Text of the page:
DAVIS, W.Va. -- Corridor H's environmental shoe is switching to the other foot.
The superhighway being built through West Virginia's Allegheny highlands might well, a few years from now, be recognized for solving a major environmental problem instead of causing one.
"In the not-too-distant future, people will be fishing for trout in Beaver Creek," said Steve Brown, stream restoration program manager for the state Division of Natural Resources. "That will be a huge environmental victory, and the Division of Highways should get credit for making that happen."
Decades ago, Beaver Creek was a trout stream. Nowadays it's not. Its waters, contaminated by coal-mine drainage, are too acidic to support all but the hardiest forms of aquatic life.
That's about to change.
Construction is well underway on the highway's next segment, a 16-mile stretch between Davis and Scherr. The four-lane road, which will replace the existing W.Va. 93, parallels Beaver Creek for more than eight miles.
To help mitigate the effects of the road's construction, Division of Highways officials purchased all the land between the road and the creek, plus the land that holds the creek itself, for the express purpose of restoring the creek's water quality and re-establishing a trout population.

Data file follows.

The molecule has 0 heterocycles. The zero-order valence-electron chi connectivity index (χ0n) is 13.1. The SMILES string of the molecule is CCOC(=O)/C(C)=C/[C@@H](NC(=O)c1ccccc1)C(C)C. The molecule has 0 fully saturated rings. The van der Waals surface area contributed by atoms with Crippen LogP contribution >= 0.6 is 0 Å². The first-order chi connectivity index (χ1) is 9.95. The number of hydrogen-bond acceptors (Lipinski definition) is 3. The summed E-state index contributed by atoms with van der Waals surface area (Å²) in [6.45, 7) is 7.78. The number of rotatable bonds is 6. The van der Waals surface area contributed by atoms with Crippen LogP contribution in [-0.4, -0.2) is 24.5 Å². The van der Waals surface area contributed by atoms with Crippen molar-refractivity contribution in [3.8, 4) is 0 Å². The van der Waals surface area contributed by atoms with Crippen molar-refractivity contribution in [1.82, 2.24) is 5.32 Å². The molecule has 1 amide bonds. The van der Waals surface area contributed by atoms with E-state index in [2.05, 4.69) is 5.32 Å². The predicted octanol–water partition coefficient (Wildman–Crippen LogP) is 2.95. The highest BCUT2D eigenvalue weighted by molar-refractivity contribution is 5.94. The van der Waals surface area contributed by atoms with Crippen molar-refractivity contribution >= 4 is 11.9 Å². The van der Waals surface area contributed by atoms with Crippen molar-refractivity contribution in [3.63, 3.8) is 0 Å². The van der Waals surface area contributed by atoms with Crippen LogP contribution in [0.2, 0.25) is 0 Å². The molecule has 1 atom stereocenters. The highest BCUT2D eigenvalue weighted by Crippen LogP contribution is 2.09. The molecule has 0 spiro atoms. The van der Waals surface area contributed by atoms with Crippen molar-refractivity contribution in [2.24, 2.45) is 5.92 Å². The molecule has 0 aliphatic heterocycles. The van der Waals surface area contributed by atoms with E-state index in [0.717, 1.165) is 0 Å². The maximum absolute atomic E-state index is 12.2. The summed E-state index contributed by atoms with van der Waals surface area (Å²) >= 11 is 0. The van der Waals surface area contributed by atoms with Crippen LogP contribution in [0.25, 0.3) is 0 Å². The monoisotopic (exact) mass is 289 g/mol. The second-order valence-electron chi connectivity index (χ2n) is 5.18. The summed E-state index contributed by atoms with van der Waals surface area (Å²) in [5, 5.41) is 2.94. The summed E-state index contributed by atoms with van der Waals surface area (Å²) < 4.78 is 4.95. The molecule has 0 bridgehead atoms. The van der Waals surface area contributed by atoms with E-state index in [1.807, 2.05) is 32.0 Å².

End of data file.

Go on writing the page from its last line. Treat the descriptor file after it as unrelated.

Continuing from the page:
"Our plan is to build four access sites where the creek could be treated with limestone sand," said Carl Nucilli, the project's environmental monitor.
Similar treatments have restored acid-damaged streams in Upshur, Pocahontas, Randolph and Nicholas counties. The DNR's Brown believes they will work in Beaver Creek, too.
"The expectation within our agency is to get [the water quality restored] and to manage Beaver Creek as a seasonally stocked trout stream," he said.
Brown, who lived in the Davis area in the 1970s when the Beaver Creek watershed was still being heavily mined, said he would never have believed the stream could be restored.
"I would have said, 'No way.' At that time, it was an orange-bottomed slough, incapable of harboring any kind of life."
The DNR's success with other streams eventually led Brown to suspect that Beaver Creek might respond to limestone-sand treatment. When highways officials decided to route Corridor H through the watershed, Brown suggested a cooperative effort to bring the creek back to life.